Bitcoin passes $42,000 for the first time since April 2022

  • Published
  • Posted in Tech News
  • 2 mins read

A bitcoin coin

Between June 2022 and October 2023, Bitcoin has been in a bit of a slump but in recent weeks it has managed to start what looks like the early signals of a bull run. Today, the price shot up past $42,000.

This is the first time since April 2022 that this particular crypto has been about $42,000 suggesting that it’s making drastic moves. If these movements were taking place any time in the last decade when interest rates were at record lows, this could confidently be said to be the start of a bull run, unfortunately, more caution is needed this time.

Since Bitcoin was launched in 2009, it missed the last major stock market meltdown which took place between August 2008 and March 2009 when the S&P 500 fell from around 1,300 points to less than 700 points. What we don’t yet know is whether Bitcoin will follow the stock market in the event of a crash or act more like gold and rally higher.

The closest incident we have to the 2008-09 market crash, is the COVID-19 market crash which happened in March 2020. It was an extremely short lived dip but it was significant and in this case Bitcoin followed the S&P 500 – gold declined a little but was mostly flat.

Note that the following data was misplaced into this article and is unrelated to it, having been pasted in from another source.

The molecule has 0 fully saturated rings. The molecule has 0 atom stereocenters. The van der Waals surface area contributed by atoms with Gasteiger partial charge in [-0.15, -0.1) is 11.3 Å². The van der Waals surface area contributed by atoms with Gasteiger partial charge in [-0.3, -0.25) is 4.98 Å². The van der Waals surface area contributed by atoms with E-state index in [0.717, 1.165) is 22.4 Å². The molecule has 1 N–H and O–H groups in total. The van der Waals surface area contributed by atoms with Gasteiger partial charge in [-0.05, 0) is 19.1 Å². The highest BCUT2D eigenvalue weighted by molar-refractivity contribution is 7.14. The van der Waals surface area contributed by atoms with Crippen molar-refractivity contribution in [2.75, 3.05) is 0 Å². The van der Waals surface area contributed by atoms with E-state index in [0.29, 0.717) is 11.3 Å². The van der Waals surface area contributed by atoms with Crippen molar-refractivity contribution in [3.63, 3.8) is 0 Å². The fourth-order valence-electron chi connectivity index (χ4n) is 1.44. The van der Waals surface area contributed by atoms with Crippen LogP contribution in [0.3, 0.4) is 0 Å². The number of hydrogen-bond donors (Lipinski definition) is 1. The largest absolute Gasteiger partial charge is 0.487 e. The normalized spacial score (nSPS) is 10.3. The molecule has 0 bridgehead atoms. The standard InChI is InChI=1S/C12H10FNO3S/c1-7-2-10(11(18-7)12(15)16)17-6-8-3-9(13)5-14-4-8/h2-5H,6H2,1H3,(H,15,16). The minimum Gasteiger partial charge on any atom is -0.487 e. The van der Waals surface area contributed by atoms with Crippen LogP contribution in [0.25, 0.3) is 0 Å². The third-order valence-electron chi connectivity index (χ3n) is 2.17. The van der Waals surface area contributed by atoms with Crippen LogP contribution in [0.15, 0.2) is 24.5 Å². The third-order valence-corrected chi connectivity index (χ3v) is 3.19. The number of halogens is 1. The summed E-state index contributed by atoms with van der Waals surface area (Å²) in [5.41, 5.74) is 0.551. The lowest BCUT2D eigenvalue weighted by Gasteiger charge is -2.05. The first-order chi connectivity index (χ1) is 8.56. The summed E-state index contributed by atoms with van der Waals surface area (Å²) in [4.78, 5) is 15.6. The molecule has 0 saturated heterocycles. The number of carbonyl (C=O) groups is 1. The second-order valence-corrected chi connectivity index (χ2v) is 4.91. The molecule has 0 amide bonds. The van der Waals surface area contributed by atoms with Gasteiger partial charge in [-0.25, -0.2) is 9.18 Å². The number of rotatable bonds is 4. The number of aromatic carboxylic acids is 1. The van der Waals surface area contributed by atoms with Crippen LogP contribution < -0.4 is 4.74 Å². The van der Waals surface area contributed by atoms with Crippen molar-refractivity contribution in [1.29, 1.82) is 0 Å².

As the two-year and 10-year US bonds are inverted right now, it indicates that the economy will see a recession within 18 months. The yield curve has been inverted for a long time already so that recession might not be too far off.

If the stock markets do fall, it could be around the time that central banks are lowering interest rates but nothing is set in stone. If the markets do plunge, it will be very interesting to see whether Bitcoin follows the markets or not as it will be the first proper opportunity to find out.

None of the above information is intended to be taken as investment advice. Bitcoin is extremely volatile – while it is possible to make a lot of money from it, it’s also possible to lose a lot too. Any investing in this asset should only be done with money you can afford to lose.

News Article Courtesy Of Paul Hill »